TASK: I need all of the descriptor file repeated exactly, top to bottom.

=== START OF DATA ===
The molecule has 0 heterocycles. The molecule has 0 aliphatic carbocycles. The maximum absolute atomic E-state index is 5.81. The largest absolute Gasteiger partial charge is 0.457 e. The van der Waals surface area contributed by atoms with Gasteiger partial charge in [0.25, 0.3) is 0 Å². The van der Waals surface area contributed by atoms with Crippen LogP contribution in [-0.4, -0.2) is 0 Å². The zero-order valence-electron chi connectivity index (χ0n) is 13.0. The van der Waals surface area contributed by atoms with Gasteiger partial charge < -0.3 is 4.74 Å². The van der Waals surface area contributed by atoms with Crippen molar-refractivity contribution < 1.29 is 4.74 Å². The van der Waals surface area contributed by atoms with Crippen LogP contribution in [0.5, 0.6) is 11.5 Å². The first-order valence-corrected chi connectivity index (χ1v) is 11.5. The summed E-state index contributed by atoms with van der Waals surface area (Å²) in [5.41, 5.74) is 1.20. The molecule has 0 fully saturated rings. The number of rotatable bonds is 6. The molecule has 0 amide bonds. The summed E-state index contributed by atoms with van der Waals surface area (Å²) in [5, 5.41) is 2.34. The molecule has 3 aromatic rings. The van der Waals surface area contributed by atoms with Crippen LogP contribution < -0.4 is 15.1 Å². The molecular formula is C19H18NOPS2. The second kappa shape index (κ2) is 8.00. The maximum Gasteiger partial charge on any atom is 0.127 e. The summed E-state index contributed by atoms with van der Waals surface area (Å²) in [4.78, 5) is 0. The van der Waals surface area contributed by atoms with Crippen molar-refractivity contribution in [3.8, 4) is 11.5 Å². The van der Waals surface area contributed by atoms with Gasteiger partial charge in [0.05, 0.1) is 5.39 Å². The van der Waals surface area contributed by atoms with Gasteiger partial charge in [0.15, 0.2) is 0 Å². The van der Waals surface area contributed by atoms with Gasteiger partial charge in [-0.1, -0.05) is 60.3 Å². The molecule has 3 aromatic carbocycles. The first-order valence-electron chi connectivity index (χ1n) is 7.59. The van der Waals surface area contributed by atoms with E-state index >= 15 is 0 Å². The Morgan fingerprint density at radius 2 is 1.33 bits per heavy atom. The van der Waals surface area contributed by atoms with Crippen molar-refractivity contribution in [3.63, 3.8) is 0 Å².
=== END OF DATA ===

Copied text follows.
The molecule has 0 heterocycles. The molecule has 0 aliphatic carbocycles. The maximum absolute atomic E-state index is 5.81. The largest absolute Gasteiger partial charge is 0.457 e. The van der Waals surface area contributed by atoms with Gasteiger partial charge in [0.25, 0.3) is 0 Å². The van der Waals surface area contributed by atoms with Crippen LogP contribution in [-0.4, -0.2) is 0 Å². The zero-order valence-electron chi connectivity index (χ0n) is 13.0. The van der Waals surface area contributed by atoms with Gasteiger partial charge < -0.3 is 4.74 Å². The van der Waals surface area contributed by atoms with Crippen molar-refractivity contribution < 1.29 is 4.74 Å². The van der Waals surface area contributed by atoms with Crippen LogP contribution in [0.5, 0.6) is 11.5 Å². The first-order valence-corrected chi connectivity index (χ1v) is 11.5. The summed E-state index contributed by atoms with van der Waals surface area (Å²) in [5.41, 5.74) is 1.20. The molecule has 0 fully saturated rings. The number of rotatable bonds is 6. The molecule has 0 amide bonds. The summed E-state index contributed by atoms with van der Waals surface area (Å²) in [5, 5.41) is 2.34. The molecule has 3 aromatic rings. The van der Waals surface area contributed by atoms with Crippen LogP contribution < -0.4 is 15.1 Å². The molecular formula is C19H18NOPS2. The second kappa shape index (κ2) is 8.00. The maximum Gasteiger partial charge on any atom is 0.127 e. The summed E-state index contributed by atoms with van der Waals surface area (Å²) in [4.78, 5) is 0. The van der Waals surface area contributed by atoms with Crippen molar-refractivity contribution in [3.8, 4) is 11.5 Å². The van der Waals surface area contributed by atoms with Gasteiger partial charge in [0.05, 0.1) is 5.39 Å². The van der Waals surface area contributed by atoms with Gasteiger partial charge in [0.15, 0.2) is 0 Å². The van der Waals surface area contributed by atoms with Gasteiger partial charge in [-0.1, -0.05) is 60.3 Å². The molecule has 3 aromatic carbocycles. The first-order valence-electron chi connectivity index (χ1n) is 7.59. The van der Waals surface area contributed by atoms with E-state index >= 15 is 0 Å². The Morgan fingerprint density at radius 2 is 1.33 bits per heavy atom. The van der Waals surface area contributed by atoms with Crippen molar-refractivity contribution in [3.63, 3.8) is 0 Å².